ANAS Sarwar has moved to play down hopes of a Scottish Labour revival at Thursday's election, saying the party still had "years" of work to do before it would come in first again.

The MSP also, once again, ruled out "formal coalitions" insisting his councillors would not take part in any "party political stitch-up" after the election.

A poll for the Sunday Times over the weekend suggested Labour would take 24 per cent of the vote, three points ahead of the Tories on 21 per cent, but still far behind the SNP’s 42 per cent. 

Privately, Labour sources believe they could come second in terms of vote share, but because of the system of Single Transferable Vote used in the election could struggle to overtake Douglas Ross’s party in terms of councillors. 

The last council elections were a disaster for Labour. They lost 133 councillors and saw their vote share fall from over 31 per cent to just over 20. 

Mr Sarwar said he was “taking nothing for granted.”

The party leader was speaking at the launch of a “Love Glasgow, Vote Labour” digital billboard that will be driven through the city over the next few days.

He told The Herald: “The polls are one thing and obviously the polls are encouraging but the only poll that really matters is polling day on the fifth of May. And we're doing everything we can in the last few days to get our message across.” 

He added: “So I'm taking nothing for granted. I've got lots of work to do, and lots of progress to make to get Labour back into the position I want to see it in. 

“So all this chat about what position Labour's going to come in, I've no interest in coming second, I'm interested in Labour coming first, that's probably too tall an order this election, one year in, but it's my ambition.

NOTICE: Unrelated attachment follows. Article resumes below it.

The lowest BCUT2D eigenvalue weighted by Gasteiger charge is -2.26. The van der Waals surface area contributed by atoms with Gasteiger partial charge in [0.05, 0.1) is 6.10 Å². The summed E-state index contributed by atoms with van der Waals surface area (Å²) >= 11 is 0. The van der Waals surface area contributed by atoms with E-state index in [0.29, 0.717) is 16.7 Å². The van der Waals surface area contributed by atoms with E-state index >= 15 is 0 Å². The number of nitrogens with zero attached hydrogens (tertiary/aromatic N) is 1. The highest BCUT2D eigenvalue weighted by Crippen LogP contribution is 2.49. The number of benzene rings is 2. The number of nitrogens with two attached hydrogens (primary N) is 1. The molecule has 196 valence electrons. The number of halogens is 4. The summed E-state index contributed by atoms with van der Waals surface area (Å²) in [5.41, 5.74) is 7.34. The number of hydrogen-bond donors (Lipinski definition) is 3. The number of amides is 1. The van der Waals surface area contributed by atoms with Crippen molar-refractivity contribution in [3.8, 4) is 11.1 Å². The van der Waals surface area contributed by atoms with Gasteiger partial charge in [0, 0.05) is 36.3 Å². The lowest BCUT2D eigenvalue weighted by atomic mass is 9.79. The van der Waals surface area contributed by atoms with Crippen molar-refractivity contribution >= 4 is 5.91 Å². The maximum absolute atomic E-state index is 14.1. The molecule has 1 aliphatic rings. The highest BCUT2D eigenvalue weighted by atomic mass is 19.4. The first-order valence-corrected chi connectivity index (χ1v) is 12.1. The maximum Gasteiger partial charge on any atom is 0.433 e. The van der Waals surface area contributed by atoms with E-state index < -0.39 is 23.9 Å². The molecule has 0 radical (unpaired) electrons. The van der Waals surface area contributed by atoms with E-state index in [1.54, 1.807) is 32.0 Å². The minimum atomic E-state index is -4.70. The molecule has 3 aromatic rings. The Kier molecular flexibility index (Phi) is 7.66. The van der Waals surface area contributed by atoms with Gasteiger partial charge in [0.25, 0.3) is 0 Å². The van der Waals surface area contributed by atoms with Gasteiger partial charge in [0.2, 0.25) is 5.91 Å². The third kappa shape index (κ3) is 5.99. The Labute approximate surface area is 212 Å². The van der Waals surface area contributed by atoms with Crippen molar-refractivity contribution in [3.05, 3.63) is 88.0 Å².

“And that's the work we've got to do over the coming years.” 

Mr Sarwar said he hoped to “improve in terms of representation and councillors and councils across the country.” 

However, he has, since the start of the campaign insisted Labour won’t enter any coalitions in Scotland’s 32 local authorities. 

That’s despite no party having majority control of any of the country’s mainland councils at the last election.

He said: “We won't enter into formal coalitions. And what I find intriguing is for the last 10 years, the SNP and the Tories have kept saying ‘Labour's finished, no point voting Labour’. Now all the SNP and Tories seem to be obsessed about is coalitions with the Labour Party. 

“We have demonstrated already in East Lothian and West Lothian and Midlothian and North Ayrshire that minority administrations can work. 

“We are standing in Glasgow, where the SNP have a minority administration, and in our Scottish Parliament, the SNP, were previously a minority administration, of course now in coalition with the Greens. So minority administrations can work. 

“And what I don't want to enter is the game that the Tories and the SNP are wanting to play,  where the Tories are saying no coalitions with the SNP, and the same the other way round, challenging Labour to do the same. 

“I'm saying this is a chance for us to change the way we do local democracy. Let's not have a party political stitch-up. Let's have decisions made based on what's right for local communities. And so I think that's a perfectly reasonable position.

“No formal coalitions and let's have decisions based on what's right for local communities."